Evaluation of murder and manslaughter

This is a model essay on murder and the partial defence of diminished responsibility ( as amended by Coroners and Justice Act 2009) and the new defence loss of control

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Evaluation of the law on murder and voluntary manslaughter
The law on murder and its specific defences has been severely criticised. In 2006, the Law
Commission published a report, `Murder, Manslaughter and Infanticide' detailing its
weaknesses and suggested reforms.
A major weakness of the law on murder is the lack of a clear definition of death. In
Malcherek, the court held that death occurs when the brain stem dies, irrespective of
whether they were being kept alive by artificial means. However, this led to difficulty in the
case of Tony Bland, where the brain stem was still functioning, but the cortex had dissolved
to mush. Also, despite being the most serious offence murder is still a common law offence
developed through decisions in cases which has led to uncertainty and inconsistency in the
law. It doesn't seem fair that under the current law, a person who only intended GBH
without intending to kill or even foresee that death was a possible result of their act, can be
convicted of murder. However, It could be argued that this act as a deterrent, making people
take responsibility for the consequences of their actions. Criminal law does not define intent;
it only provides guidelines on how jury might infer intention. This means in cases with the
same facts, juries may come to different decisions depending on their make up. Difficulties
as also arise when finding the meaning of intention. Moloney said that foresight of
consequences was not intention, but only evidence that intention could be inferred.
However the use of the word `find' in Woollin, created uncertainty as it was unclear whether
find means foresight of consequences is intention or evidence of it. This could result in jury
finding intention depending on the circumstances of the case; if they think it demands a
conviction or not.
The mandatory life sentence for murder has also been criticise for being too rigid as it does
not give judge flexibility to impose sentences appropriate to the circumstances of the case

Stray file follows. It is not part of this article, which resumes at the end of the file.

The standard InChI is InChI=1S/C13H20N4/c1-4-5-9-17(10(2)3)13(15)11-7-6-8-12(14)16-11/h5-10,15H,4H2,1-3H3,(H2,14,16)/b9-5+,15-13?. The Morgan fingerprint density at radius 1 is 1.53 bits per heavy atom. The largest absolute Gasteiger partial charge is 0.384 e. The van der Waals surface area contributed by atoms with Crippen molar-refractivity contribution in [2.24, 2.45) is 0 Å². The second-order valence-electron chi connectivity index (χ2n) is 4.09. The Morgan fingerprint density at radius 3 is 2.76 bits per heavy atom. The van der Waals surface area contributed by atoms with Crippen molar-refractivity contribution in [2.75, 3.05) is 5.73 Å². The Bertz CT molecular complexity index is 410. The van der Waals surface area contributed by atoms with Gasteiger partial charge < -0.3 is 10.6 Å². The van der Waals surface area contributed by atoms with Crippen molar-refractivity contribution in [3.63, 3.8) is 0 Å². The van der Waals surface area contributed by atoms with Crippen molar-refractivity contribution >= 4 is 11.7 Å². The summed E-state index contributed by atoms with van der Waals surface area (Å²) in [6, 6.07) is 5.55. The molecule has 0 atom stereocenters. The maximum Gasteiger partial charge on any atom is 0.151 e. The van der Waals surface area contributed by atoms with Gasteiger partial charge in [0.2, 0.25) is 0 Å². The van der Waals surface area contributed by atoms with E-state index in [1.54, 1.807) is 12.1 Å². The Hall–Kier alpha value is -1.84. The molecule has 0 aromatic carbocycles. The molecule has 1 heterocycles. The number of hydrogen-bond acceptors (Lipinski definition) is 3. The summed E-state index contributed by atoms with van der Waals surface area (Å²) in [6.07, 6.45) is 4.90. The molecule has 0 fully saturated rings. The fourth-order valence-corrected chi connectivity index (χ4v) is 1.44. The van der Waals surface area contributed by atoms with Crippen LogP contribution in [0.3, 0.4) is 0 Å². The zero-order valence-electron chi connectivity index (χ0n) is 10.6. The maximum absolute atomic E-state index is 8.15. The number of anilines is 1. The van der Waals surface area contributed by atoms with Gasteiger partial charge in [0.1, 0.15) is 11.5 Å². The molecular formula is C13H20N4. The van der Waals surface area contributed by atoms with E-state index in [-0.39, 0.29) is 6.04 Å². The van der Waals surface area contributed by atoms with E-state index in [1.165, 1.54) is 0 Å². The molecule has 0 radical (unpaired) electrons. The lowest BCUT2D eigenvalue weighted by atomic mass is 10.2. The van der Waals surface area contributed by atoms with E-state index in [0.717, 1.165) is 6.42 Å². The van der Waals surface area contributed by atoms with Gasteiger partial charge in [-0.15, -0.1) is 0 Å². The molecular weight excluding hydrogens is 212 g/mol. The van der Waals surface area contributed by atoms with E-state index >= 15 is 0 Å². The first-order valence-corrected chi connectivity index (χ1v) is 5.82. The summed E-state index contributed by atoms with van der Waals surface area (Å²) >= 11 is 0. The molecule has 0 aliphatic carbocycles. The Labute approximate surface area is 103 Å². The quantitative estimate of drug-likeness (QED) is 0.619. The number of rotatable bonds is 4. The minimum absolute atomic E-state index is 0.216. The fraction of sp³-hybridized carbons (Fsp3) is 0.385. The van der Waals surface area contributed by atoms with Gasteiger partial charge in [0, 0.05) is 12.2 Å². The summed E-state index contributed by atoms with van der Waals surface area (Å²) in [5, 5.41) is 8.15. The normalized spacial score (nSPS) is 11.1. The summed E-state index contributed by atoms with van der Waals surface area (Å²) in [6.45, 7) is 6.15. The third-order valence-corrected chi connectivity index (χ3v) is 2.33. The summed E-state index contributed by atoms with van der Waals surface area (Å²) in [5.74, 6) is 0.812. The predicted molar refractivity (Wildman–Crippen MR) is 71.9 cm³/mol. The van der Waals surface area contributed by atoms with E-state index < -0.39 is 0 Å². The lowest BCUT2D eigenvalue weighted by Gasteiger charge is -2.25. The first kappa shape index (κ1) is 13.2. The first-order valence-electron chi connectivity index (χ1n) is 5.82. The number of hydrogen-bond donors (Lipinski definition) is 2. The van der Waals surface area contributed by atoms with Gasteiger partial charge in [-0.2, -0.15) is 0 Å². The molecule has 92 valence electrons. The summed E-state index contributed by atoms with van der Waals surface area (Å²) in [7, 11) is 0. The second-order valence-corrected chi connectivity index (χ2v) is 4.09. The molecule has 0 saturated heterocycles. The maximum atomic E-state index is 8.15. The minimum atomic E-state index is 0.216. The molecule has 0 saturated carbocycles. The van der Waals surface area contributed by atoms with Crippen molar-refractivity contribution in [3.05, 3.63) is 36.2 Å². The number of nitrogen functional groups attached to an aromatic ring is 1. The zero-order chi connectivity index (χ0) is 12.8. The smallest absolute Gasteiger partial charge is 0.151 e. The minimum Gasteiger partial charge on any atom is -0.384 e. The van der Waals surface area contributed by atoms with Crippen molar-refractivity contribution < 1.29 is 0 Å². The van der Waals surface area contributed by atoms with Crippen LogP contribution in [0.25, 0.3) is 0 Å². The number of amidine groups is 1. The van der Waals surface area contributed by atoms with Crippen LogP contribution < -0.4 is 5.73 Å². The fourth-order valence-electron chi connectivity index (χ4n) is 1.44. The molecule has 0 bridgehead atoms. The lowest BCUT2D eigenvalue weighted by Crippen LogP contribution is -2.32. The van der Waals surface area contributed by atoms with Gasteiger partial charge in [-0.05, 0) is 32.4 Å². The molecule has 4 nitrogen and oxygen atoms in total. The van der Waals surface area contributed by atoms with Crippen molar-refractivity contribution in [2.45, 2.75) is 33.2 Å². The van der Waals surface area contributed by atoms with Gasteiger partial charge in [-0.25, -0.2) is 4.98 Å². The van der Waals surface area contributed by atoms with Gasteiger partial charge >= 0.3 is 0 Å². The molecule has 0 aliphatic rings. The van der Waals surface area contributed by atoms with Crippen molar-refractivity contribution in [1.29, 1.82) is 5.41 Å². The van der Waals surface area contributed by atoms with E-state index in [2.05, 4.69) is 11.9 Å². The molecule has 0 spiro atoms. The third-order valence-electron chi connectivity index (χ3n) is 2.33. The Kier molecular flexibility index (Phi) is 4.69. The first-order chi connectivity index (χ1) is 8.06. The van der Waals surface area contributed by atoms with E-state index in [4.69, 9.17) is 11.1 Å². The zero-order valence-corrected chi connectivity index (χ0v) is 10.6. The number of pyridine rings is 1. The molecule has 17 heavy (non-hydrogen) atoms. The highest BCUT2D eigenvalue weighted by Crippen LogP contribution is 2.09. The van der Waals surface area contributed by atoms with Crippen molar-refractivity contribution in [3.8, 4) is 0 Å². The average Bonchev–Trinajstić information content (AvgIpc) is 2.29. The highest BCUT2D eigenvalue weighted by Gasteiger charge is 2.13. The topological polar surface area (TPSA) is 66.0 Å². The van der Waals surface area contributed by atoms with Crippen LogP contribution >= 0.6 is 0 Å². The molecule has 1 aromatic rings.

and the defendants blame worthiness. This means, mercy killers or Ds like Clegg, who use
excessive force in self-defence, are given the same mandatory life sentence as serial killers
like Sutcliffe. Plus inappropriate verdict of manslaughter might be returned in order to avoid
it. However, judges can distinguish between D by the tariff they impose.
The partial defences of murder, which reduce Ds liability to voluntary manslaughter has also
been criticised and was amended by the Coroners and Justice Act 2009. Diminished
responsibility under the Homicide Act 1957 was criticised for lack of guidance as to what
constitutes an abnormality of mind. The new law replaced this with a more specific
requirement of abnormality of mental functioning, giving the defence a clearer medical
definition. `Substantial impairment of mental responsibility' was often criticised for its
vagueness, but the new law amended this by specifically stating that the D's ability to
understand the nature of his act, form rational judgement or exercise self-control, must be
substantially impaired. Despite the amendments there are still some problems with the
defence; for instance, the burden of proof is still on the defendant and in breach of Article 6
of the European Convention on Human Rights, which states that a person is innocent until

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Also, there are still confusions as to what `substantial' means. In Lloyd, the
court said it does not mean `total' nor does it mean `minimum' but how do a jury decide
The new law abolished provocation and replaced it with loss of control.…read more


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